Reducing antimicrobial use with VetSouth

reducing antibiotic use in dairy

Responsible antimicrobial use is not always straight forward and requires enhanced communication between farmers and vets as well as advisory support when navigating the challenge of change on farm.

As part of a knowledge exchange trip to New Zealand, I have been helping VetSouth with farmer and vet workshops to discuss animal health, wellbeing and reducing antimicrobial use. In the UK, we have reduced antimicrobial use (AMU) across the food producing sector year on year. There has been a 53% decrease in sales of antibiotics since 2014 and a 9% decrease since 2017 (see figure 1).

Total AMU now stands at 29.5mg/kg (Population Corrected Unit) for 2018. Note that in NZ, our total AMU is around 10-11mg/kg PCU. The decrease over recent years has largely been down to the co-ordinated effort of every food sector improving the way antimicrobials are used and focusing on improving animal health (e.g. sales of cattle vaccines have increased by 20% since 2011).

Figure 1 (UK data only)
Nevertheless, the amount of antibiotic sold across the food producing sector in the UK is still higher when compared with New Zealand. The total amount of antibiotic sold in the food producing sectors in New Zealand in 2017 was 70.5 tonnes compared to 248 tonnes for the same year in the UK.

The most recent sales surveillance report for New Zealand is only for 2017, however, and measuring AMU in total tonnes without a population at risk as the denominator is imprecise.
In dairy farming specifically, blanket AMU for dry cows is commonplace, which in the UK is now seen as less than optimal AMU.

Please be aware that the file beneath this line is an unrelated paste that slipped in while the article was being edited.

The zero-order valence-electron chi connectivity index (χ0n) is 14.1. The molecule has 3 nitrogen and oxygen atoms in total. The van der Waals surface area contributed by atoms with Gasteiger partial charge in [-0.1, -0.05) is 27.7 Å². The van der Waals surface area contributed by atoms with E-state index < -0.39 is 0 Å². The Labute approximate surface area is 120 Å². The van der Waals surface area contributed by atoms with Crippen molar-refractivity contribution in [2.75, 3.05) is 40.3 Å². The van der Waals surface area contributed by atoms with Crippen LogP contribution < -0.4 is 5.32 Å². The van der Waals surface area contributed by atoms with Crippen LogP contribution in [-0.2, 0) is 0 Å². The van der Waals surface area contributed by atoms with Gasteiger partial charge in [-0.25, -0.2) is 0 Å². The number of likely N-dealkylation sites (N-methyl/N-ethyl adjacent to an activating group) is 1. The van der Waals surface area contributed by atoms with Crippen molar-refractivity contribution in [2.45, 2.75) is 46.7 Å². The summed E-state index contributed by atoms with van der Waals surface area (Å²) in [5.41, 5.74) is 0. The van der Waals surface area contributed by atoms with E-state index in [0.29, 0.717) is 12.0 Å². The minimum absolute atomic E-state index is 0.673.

Targeted use of dry cow antibiotic therapy is needed and has been a popular topic at the recent VetSouth workshops. This is something that VetSouth have been working towards for the past couple of years, in conjunction with teat seal use.
The participatory meetings have been part of an existing project called the Sustainable Health Groups project - co-ordinated by staff at VetSouth and funded by MPI - that has been using a farmer-led model to work out practical strategies to improve animal health and reduce reliance on antimicrobials.

Alongside staff at VetSouth, I planned and facilitated a series of workshops to recruit more farmers to the MPI’s Sustainable Farming Fund project. At these meetings we covered some of the following subjects;

  • Avoiding Critically Important Antibiotics
  • Weighing animals as opposed to guessing weights
  • Internal teat sealant tube insertion technique, Mastitis detection, treatment and prevention
  • Use of anti-inflammatories

Farmers were asked to talk through their drying off protocol as a group and were able to hear how everyone dried off cows slightly differently; they were not as hygienic as they could be! I challenged farmers to estimate weights of cattle whilst on a farm walk and compared their responses to weight data for the host farm. Everyone underestimated by ~100kg, which resulted in discussion about under dosing antibiotics and how this contributes to AMR developing.

By allowing groups of farmers to share their practices with each other, they were able to learn how other people did similar tasks and were able to reflect on their own practices. This peer-to-peer support has been shown to help change practice on farm and works well when there are multiple factors influencing decision making around animal health.

The next stage of the Sustainable Health Groups project is recruiting more farmers to new groups that aim to improve animal health and reduce the need for antimicrobials.
If interested contact Debra McCorkindale on 021 062 6556.

- Lisa Morgan


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